No parent of a teenager can escape the occasional friendly fire of their child’s bad attitude. For most young people (and to the chagrin of parents everywhere), rebellious, defiant behavior is as normal as acne or peer pressure. However, if this behavior is new or sudden, becomes more serious or entrenched, or if it seems to be going on longer than a normal phase of adolescence, your teen may be edging into ODD territory.
ODD is Oppositional Defiant Disorder, a serious behavioral condition for teenagers that can derail family relationships and school performance. Knowing the signs of ODD is a useful start in determining if your child may be headed for trouble:
- Hostility, including with teachers, parents, family, and friends
- Pessimistic feelings, such as always taking a negative view (“I’ll never learn how to do this.”)
- Defiance, such as disregard for rules and authority
- Being argumentative, including critical and nit-picky behavior
- Bullying or other aggressive tendencies
- Anger or tantrums, including seemingly unprovoked angry outbursts and becoming easily frustrated
- Resentful, which can include jealousy or envy of what others have
- Unusually petty behaviors, such as stinginess or tattling
ODD is seen as a constellation of symptoms and behaviors, and not every teenager with ODD will display all of these signs. The disorder usually appears between ages 6 and 14, with one or two signs showing up at home, leaking out later to public places or in school. Students with ODD are a constant source of classroom disruption, so this defiant behavior can jeopardize the teen’s chances at academic success in the future, not to mention relationships with peers, teachers, and family.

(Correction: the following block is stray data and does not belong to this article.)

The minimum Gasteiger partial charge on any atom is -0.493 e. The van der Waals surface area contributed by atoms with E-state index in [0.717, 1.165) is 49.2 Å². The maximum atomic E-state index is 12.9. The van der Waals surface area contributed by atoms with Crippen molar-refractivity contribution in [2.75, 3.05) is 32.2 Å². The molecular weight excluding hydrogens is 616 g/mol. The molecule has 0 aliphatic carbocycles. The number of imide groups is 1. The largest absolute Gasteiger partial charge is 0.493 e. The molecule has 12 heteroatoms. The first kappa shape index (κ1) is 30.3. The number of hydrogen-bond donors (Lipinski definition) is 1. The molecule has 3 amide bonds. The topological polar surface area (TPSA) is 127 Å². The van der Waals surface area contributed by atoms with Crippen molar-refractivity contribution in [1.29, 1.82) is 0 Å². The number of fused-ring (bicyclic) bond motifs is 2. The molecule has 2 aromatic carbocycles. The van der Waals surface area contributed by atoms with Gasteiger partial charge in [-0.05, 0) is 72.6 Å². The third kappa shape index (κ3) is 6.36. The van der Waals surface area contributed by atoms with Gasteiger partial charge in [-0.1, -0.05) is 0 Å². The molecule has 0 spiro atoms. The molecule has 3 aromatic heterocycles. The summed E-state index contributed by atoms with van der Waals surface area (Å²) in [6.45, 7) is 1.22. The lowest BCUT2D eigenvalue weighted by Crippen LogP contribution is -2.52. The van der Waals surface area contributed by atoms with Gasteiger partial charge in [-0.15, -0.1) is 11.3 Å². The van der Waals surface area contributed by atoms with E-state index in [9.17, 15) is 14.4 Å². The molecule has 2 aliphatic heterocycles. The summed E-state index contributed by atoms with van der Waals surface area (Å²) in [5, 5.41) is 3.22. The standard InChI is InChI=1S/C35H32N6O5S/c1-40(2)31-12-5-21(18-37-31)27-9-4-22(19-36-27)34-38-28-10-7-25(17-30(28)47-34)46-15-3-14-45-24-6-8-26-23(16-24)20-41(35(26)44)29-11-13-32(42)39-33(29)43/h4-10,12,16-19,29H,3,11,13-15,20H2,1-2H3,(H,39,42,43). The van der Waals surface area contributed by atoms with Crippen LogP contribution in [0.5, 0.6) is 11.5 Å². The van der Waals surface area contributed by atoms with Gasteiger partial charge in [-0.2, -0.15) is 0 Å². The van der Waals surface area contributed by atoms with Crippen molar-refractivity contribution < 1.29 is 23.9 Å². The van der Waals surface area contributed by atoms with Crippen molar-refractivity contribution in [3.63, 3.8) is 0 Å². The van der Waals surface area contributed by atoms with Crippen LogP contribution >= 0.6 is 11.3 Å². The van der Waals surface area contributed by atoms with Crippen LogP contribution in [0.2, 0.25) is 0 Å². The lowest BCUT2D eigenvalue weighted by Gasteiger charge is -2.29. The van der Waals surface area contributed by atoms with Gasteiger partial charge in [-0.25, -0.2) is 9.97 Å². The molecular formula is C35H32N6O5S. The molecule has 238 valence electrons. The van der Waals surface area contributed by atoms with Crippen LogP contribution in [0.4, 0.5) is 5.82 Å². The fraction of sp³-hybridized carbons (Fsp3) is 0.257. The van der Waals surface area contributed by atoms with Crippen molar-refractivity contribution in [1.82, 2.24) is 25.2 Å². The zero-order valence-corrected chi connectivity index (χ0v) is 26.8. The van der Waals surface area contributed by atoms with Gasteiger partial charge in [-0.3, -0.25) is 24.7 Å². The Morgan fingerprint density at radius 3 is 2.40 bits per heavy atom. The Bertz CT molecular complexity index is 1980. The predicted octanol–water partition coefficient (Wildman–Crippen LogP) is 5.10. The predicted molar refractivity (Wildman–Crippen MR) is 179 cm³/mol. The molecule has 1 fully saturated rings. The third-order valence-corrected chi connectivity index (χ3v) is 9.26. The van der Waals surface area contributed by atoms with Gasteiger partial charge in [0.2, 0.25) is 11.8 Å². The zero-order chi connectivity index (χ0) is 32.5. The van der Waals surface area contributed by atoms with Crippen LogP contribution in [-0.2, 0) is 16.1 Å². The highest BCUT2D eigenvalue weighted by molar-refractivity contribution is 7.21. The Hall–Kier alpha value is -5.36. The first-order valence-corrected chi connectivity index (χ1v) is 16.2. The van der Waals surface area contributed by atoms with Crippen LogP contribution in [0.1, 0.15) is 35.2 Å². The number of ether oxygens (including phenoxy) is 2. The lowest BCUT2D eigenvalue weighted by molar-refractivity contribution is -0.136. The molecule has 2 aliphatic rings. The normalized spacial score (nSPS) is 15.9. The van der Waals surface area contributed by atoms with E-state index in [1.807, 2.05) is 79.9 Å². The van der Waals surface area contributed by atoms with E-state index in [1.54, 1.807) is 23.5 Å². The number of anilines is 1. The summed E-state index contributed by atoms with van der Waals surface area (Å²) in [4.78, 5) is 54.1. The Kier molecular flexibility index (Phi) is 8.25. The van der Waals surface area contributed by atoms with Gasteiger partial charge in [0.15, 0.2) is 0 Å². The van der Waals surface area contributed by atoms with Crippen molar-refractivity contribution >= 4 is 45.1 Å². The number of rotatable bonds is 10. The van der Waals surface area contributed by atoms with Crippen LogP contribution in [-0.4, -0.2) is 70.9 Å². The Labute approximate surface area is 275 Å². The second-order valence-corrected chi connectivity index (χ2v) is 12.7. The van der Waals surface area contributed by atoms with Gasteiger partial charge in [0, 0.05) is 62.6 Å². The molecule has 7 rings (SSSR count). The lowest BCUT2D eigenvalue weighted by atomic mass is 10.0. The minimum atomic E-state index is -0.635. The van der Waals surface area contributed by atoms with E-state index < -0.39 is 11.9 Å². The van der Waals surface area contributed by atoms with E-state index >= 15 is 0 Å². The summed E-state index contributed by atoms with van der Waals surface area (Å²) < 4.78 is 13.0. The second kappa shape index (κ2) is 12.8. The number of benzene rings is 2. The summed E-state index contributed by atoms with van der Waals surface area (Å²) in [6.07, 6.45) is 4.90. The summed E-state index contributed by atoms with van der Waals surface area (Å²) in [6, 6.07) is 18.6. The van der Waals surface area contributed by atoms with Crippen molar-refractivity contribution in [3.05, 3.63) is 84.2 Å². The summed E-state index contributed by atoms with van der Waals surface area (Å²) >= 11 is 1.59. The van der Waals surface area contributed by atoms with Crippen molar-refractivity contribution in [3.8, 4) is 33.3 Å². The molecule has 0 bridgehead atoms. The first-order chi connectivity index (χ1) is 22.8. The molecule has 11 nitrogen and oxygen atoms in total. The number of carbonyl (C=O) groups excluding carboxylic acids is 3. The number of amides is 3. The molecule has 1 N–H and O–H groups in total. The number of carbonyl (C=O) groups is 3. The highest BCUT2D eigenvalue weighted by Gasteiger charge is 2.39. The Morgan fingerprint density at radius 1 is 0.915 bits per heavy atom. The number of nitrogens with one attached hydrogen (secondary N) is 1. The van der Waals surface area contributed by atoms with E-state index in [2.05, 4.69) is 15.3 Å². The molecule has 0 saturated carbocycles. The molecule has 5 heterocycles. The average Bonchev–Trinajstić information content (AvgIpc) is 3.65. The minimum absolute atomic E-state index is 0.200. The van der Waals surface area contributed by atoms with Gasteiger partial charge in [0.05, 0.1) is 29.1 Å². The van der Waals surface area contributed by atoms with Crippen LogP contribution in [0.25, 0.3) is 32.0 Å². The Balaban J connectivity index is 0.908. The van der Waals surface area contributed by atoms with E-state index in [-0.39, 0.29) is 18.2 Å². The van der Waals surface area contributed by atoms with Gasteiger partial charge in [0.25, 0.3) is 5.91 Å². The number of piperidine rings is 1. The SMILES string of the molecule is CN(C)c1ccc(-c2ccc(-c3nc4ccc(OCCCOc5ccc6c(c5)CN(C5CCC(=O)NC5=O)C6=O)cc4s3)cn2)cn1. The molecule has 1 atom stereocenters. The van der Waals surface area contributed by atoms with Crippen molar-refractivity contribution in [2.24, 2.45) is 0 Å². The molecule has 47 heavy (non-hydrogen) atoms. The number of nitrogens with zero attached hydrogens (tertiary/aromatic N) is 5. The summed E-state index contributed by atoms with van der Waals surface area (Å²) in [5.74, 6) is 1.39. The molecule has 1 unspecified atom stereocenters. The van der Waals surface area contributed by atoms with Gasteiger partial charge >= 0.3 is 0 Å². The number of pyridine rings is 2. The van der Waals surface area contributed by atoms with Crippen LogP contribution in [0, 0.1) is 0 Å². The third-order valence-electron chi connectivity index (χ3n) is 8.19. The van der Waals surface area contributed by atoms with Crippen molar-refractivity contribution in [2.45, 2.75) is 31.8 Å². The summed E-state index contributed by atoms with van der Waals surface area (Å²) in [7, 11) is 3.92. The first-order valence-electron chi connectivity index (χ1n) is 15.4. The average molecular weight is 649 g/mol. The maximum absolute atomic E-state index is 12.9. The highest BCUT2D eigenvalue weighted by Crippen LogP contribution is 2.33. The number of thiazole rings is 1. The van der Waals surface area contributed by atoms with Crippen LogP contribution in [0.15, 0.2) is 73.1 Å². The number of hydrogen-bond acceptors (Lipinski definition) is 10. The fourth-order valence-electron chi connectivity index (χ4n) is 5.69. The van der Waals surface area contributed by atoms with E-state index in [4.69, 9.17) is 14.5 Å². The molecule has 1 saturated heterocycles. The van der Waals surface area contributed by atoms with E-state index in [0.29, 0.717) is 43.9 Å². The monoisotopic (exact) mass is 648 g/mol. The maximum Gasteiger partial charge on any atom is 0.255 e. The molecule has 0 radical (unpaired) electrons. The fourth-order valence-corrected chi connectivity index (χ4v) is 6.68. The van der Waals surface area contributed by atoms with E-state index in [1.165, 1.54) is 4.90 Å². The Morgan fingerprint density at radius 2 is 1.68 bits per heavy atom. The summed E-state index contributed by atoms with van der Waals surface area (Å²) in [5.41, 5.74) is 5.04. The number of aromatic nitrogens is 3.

Unfortunately, ODD rarely goes away on its own, and it usually gets worse over time. But virtually every ODD case can be treated; options include behavior modification, talk therapy, medications, and programs outside the home, including outdoor and wilderness programs. Most therapists will recommend a combination of these options.
A teenager whose ODD persists despite treatment may have a more serious condition called Conduct Disorder (CD), which can lead to criminal behavior, bullying, and other forms of violence.
To learn more, including tips for parents, visit the American Academy of Child & Adolescent Psychiatry’s page on ODD.Authored By: Brad Smith Posted in Bad Attitude, Oppositional Defiant Disorder (ODD)